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Open Access Publications from the University of California

A Nonfucosylated Variant of the anti-HIV-1 Monoclonal Antibody b12 Has Enhanced Fc RIIIa-Mediated Antiviral Activity In Vitro but Does Not Improve Protection against Mucosal SHIV Challenge in Macaques

  • Author(s): Moldt, B.;
  • Shibata-Koyama, M.;
  • Rakasz, E. G;
  • Schultz, N.;
  • Kanda, Y.;
  • Dunlop, D. C;
  • Finstad, S. L;
  • Jin, C.;
  • Landucci, G.;
  • Alpert, M. D;
  • Dugast, A.-S.;
  • Parren, P. W. H. I;
  • Nimmerjahn, F.;
  • Evans, D. T;
  • Alter, G.;
  • Forthal, D. N;
  • Schmitz, J. E;
  • Iida, S.;
  • Poignard, P.;
  • Watkins, D. I;
  • Hessell, A. J;
  • Burton, D. R
  • et al.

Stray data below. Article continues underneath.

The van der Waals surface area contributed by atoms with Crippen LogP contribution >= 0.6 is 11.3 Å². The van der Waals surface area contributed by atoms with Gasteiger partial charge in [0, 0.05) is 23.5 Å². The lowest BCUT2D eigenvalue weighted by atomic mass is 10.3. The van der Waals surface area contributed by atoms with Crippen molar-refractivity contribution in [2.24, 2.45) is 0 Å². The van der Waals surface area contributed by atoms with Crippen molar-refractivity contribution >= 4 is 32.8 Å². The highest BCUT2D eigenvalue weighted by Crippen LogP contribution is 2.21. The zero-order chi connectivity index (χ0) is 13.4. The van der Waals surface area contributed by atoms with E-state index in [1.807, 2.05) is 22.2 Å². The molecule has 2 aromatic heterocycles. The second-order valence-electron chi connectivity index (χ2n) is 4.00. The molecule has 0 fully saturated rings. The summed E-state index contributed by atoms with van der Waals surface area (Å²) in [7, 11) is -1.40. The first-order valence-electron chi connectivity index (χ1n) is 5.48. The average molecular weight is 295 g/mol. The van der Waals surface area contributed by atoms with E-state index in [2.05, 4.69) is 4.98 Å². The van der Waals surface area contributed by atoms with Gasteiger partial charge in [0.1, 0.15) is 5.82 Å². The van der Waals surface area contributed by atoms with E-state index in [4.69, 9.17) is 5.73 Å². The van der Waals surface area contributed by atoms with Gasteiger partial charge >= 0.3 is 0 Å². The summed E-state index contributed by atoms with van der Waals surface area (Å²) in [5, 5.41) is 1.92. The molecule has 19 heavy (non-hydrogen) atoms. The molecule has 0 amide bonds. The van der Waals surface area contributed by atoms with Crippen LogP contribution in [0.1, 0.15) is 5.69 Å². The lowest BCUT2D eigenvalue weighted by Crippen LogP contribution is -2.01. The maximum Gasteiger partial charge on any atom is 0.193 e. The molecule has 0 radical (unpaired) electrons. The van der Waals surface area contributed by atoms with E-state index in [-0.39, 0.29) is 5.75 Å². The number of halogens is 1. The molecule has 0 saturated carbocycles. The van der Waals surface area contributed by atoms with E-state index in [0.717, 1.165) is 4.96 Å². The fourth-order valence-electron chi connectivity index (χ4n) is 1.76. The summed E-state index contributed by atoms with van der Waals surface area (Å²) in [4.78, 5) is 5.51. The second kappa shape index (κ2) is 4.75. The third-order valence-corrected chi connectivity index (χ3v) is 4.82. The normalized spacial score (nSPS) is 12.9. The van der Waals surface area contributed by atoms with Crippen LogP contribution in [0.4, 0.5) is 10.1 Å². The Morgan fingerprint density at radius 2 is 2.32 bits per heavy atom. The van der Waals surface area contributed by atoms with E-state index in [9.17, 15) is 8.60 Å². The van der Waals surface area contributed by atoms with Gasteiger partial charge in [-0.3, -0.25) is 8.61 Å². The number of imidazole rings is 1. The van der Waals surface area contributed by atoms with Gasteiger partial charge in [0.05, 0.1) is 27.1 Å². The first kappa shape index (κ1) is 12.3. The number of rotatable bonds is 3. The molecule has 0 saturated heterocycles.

Eliciting neutralizing antibodies is thought to be a key activity of a vaccine against human immunodeficiency virus (HIV). However, a number of studies have suggested that in addition to neutralization, interaction of IgG with Fc gamma receptors (FcγR) may play an important role in antibody-mediated protection. We have previously obtained evidence that the protective activity of the broadly neutralizing human IgG1 anti-HIV monoclonal antibody (MAb) b12 in macaques is diminished in the absence of FcγR binding capacity. To investigate antibody-dependent cellular cytotoxicity (ADCC) as a contributor to FcγR-associated protection, we developed a nonfucosylated variant of b12 (NFb12). We showed that, compared to fully fucosylated (referred to as wild-type in the text) b12, NFb12 had higher affinity for human and rhesus macaque FcγRIIIa and was more efficient in inhibiting viral replication and more effective in killing HIV-infected cells in an ADCC assay. Despite these more potent in vitro antiviral activities, NFb12 did not enhance protection in vivo against repeated low-dose vaginal challenge in the simian-human immunodeficiency virus (SHIV)/macaque model compared to wild-type b12. No difference in protection, viral load, or infection susceptibility was observed between animals given NFb12 and those given fully fucosylated b12, indicating that FcγR-mediated activities distinct from FcγRIIIa-mediated ADCC may be important in the observed protection against SHIV challenge.

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